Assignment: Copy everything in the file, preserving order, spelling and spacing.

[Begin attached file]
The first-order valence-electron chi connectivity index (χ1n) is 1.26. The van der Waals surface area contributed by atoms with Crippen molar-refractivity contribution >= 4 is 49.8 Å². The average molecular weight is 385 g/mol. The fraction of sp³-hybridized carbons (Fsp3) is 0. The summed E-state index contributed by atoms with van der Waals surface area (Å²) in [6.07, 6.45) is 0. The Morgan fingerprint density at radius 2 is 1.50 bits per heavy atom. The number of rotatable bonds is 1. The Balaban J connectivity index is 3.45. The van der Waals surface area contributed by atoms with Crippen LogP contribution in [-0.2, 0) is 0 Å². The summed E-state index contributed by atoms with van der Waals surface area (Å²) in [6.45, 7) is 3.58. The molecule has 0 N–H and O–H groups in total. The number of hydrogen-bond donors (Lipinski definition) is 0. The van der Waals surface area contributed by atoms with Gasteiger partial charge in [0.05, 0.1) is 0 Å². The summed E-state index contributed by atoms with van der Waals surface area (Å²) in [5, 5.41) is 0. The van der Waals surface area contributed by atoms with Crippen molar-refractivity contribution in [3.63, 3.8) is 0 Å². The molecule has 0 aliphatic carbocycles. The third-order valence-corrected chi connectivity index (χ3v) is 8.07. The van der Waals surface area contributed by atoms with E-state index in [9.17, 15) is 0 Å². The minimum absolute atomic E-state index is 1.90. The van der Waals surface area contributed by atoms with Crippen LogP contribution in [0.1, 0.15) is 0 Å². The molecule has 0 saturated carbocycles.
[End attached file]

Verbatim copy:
The first-order valence-electron chi connectivity index (χ1n) is 1.26. The van der Waals surface area contributed by atoms with Crippen molar-refractivity contribution >= 4 is 49.8 Å². The average molecular weight is 385 g/mol. The fraction of sp³-hybridized carbons (Fsp3) is 0. The summed E-state index contributed by atoms with van der Waals surface area (Å²) in [6.07, 6.45) is 0. The Morgan fingerprint density at radius 2 is 1.50 bits per heavy atom. The number of rotatable bonds is 1. The Balaban J connectivity index is 3.45. The van der Waals surface area contributed by atoms with Crippen LogP contribution in [-0.2, 0) is 0 Å². The summed E-state index contributed by atoms with van der Waals surface area (Å²) in [6.45, 7) is 3.58. The molecule has 0 N–H and O–H groups in total. The number of hydrogen-bond donors (Lipinski definition) is 0. The van der Waals surface area contributed by atoms with Gasteiger partial charge in [0.05, 0.1) is 0 Å². The summed E-state index contributed by atoms with van der Waals surface area (Å²) in [5, 5.41) is 0. The van der Waals surface area contributed by atoms with Crippen molar-refractivity contribution in [3.63, 3.8) is 0 Å². The molecule has 0 aliphatic carbocycles. The third-order valence-corrected chi connectivity index (χ3v) is 8.07. The van der Waals surface area contributed by atoms with E-state index in [9.17, 15) is 0 Å². The minimum absolute atomic E-state index is 1.90. The van der Waals surface area contributed by atoms with Crippen LogP contribution in [0.1, 0.15) is 0 Å². The molecule has 0 saturated carbocycles.